–You could also get a nose job.

–Why, I can breathe.

–Do you write every day?

–I don’t have something to say everyday.

–I always find something to say.  I have the feeling we are very different poets.  I’m sure Suzana told you that I won a poetry contest at the Poetry Society of America.  It had an environmental theme.  What do you write about?

–I don’t have themes.  I have flavors like Bazooka.  My favorite is the pink one.  I love to suck all the sugar out of the pink one.

–Flavors don’t last, especially Bazooka.  Poetry has a mission and I take my role very seriously.

–So do I.  I want poetry to be a fashion show–to have  a taste of frivolity–savoir faire–a taste of time at its peak–Kenzo, Gigli and Gautier.  I’m more excited by Bergdorf’s windows than the contemporary poetry I’ve read.

–Who have you read?

–I don’t read any of them.

–It shows. You must realize you’re limiting your audience by writing in both languages.  To know a language is to know a culture.  You neither respect one nor the other.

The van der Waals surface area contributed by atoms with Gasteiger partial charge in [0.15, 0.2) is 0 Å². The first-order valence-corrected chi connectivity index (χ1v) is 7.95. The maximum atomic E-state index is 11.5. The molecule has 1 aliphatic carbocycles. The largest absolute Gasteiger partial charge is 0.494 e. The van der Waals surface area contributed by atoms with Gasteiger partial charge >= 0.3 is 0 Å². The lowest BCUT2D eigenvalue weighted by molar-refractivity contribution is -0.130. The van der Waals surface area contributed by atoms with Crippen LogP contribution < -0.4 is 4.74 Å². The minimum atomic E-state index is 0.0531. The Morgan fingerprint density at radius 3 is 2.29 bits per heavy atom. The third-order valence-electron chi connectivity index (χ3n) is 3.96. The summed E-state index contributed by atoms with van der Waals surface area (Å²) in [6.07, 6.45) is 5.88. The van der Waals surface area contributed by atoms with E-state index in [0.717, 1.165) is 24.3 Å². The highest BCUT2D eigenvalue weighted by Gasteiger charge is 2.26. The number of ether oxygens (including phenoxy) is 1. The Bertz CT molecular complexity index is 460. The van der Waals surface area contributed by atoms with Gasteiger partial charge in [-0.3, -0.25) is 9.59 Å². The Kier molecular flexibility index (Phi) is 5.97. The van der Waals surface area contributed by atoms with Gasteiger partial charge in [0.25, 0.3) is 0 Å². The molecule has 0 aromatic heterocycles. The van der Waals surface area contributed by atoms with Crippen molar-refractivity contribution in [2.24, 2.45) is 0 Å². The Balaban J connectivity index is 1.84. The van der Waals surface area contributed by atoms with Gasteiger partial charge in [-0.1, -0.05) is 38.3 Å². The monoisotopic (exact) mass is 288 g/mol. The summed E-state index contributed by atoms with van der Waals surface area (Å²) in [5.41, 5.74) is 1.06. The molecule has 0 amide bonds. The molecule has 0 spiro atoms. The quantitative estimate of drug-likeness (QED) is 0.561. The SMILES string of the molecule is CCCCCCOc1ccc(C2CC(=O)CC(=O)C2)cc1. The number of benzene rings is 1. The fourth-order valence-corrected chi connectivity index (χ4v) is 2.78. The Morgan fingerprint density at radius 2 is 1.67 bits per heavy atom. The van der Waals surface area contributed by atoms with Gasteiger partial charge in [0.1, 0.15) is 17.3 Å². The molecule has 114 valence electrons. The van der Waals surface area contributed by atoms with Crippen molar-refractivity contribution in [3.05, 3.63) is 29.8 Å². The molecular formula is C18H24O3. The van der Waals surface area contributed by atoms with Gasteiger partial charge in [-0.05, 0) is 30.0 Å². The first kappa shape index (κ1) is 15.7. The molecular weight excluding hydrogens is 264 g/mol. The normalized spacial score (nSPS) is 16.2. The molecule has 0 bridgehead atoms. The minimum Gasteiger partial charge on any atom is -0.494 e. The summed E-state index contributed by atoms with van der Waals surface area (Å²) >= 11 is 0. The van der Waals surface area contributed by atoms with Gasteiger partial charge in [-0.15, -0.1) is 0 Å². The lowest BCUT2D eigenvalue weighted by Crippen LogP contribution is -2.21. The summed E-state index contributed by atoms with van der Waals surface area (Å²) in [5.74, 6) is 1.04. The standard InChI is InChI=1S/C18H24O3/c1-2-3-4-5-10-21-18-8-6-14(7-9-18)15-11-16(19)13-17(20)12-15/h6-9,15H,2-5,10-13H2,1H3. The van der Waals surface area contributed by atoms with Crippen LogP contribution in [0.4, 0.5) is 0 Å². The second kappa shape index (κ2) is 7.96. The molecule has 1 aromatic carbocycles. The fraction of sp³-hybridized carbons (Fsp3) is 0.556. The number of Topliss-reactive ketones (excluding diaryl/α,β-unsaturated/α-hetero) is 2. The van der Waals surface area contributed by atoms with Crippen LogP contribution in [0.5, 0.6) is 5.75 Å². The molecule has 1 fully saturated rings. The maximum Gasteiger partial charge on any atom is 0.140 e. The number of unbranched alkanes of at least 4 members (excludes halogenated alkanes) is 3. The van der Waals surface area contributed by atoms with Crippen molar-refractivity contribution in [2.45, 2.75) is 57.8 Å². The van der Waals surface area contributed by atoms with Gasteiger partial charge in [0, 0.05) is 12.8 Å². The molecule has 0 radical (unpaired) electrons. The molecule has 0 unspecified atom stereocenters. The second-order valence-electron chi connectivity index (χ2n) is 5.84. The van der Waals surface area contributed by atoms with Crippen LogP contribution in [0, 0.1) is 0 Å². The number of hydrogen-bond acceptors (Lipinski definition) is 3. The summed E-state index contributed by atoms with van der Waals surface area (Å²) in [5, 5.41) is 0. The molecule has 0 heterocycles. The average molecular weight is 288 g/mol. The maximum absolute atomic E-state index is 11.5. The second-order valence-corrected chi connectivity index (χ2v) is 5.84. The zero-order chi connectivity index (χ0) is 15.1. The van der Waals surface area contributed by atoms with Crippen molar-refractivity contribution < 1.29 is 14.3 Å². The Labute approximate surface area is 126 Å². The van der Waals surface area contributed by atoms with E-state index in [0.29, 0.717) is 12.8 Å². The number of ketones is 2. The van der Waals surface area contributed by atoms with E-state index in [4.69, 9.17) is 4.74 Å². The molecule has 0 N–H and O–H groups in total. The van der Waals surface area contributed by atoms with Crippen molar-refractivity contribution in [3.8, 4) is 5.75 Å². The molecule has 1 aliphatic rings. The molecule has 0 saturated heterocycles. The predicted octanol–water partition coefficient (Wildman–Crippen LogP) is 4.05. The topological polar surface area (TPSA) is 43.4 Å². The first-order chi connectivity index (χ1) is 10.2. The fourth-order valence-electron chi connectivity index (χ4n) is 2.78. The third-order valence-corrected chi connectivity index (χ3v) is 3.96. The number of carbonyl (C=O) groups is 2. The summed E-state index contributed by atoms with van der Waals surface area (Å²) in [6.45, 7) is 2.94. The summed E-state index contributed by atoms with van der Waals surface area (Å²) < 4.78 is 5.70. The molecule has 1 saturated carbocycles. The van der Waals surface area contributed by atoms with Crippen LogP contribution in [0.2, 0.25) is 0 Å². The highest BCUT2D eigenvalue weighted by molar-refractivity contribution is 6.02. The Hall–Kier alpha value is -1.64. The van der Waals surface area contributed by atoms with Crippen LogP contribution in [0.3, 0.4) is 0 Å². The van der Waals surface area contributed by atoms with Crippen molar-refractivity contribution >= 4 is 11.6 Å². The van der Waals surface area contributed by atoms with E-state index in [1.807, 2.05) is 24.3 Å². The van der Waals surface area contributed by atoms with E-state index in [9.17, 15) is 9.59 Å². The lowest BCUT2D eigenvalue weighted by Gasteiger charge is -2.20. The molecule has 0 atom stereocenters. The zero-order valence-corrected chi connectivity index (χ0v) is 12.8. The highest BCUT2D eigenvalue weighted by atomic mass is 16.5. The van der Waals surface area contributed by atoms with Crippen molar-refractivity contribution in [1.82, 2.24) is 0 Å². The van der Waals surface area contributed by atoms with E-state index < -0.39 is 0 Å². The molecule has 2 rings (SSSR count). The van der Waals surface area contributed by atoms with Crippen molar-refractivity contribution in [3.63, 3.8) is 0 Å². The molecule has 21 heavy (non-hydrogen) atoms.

–If I respected languages like you do, I wouldn’t write at all.  El muro de Berlín fue derribado.  Why can’t I do the same.  Desde la torre de Babel, las lenguas han sido siempre una forma de divorciarnos del resto de la humanidad.  Poetry must find ways of breaking distance.  I’m not reducing my audience.  On the contrary, I’m going to have a bigger audience with the common markets–in Europe–in America.  And besides, all languages are dialects that are made to break new grounds.  I feel like Dante, Petrarca and Boccaccio, and I even feel like Garcilaso forging a new language.   

Saludo al nuevo siglo, el siglo del nuevo lenguaje de América, y le digo adiós a la retórica separatista y a los atavismos.

Saluda  al  sol,  araña,

no  seas  rencorosa.  

Un beso,

Giannina Braschi